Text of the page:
A look at the progression in LDS general conference broadcasts not only mirrors the church's growth but also shows the ever-changing technologies used:

Oct. 3, 1924: First-ever radio broadcast of general conference begins on KSL radio.

Oct. 1948: The first closed-circuit TV broadcast of general conference in the Tabernacle is sent to other buildings on Temple Square.

June 1, 1949: KSL-TV, Ch. 5, signs on the air as Utah's first commercial television station.

Oct. 1949: KSL-TV begins the first public television broadcast of general conference.

April 5, 1952: The LDS Church begins broadcasting general priesthood meeting by direct telephone wire to church buildings beyond Temple Square.

Oct. 1953: General conference is broadcast by TV for the first time outside the Intermountain area.

1957: The first use of videotape to record and rebroadcast conference.

Oct. 10, 1962: The LDS Church purchases a shortwave station on the East Coast to broadcast church meetings to Europe and South America.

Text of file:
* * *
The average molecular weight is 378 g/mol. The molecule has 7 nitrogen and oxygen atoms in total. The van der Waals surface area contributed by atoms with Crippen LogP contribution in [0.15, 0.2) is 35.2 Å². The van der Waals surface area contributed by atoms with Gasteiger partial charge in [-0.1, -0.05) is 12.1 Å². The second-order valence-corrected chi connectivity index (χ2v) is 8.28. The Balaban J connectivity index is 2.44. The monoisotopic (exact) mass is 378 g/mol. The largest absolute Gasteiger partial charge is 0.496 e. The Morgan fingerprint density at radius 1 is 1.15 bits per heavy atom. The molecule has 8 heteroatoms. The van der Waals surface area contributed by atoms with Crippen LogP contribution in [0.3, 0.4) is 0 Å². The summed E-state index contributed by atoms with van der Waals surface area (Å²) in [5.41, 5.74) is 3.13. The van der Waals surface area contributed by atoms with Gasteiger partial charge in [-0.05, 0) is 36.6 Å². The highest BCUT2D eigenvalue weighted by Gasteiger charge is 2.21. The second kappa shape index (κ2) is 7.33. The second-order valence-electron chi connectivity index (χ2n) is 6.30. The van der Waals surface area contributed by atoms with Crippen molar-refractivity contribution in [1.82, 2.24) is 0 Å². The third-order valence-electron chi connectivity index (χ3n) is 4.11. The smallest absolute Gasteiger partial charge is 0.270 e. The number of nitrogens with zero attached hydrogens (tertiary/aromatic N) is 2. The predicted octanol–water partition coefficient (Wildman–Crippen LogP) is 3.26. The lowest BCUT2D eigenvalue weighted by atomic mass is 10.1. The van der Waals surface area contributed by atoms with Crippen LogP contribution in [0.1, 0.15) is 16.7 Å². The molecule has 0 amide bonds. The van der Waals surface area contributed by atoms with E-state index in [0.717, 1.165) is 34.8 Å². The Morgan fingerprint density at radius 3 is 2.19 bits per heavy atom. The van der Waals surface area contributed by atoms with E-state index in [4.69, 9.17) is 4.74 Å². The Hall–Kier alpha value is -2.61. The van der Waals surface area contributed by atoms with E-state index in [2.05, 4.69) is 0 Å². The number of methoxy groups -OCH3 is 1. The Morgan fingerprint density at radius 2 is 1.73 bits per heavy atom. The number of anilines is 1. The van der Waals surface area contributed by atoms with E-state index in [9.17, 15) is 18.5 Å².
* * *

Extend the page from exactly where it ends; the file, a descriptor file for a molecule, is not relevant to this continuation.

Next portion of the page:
1967: Seven radio and TV stations in Mexico begin carrying general conference.

Sept. 16, 1978: Women, age 12 and over, hear the first-ever closed-circuit audio broadcasts, similar to what priesthood meetings had been airing.

April 6, 1980: Celebrating the church's 150th anniversary, President Spencer W. Kimball conducts part of general conference from the newly restored Whitmer Farmhouse in Fayette, N.Y. This marks the first-time the church uses a satellite for conference broadcasts.

Oct. 3, 1981: A network of 500 satellite dishes for stake centers outside Utah is announced to carry conferences to members in the United States and Canada.

1990: More than 2,500 church satellite dishes just in North America receive general conference.

October 1999: The LDS Church's Web site www.lds.org offers listeners an audio version of general conference over the Internet.

October 2001: More than 3,000 church satellite dishes, around the world, pick up general conference.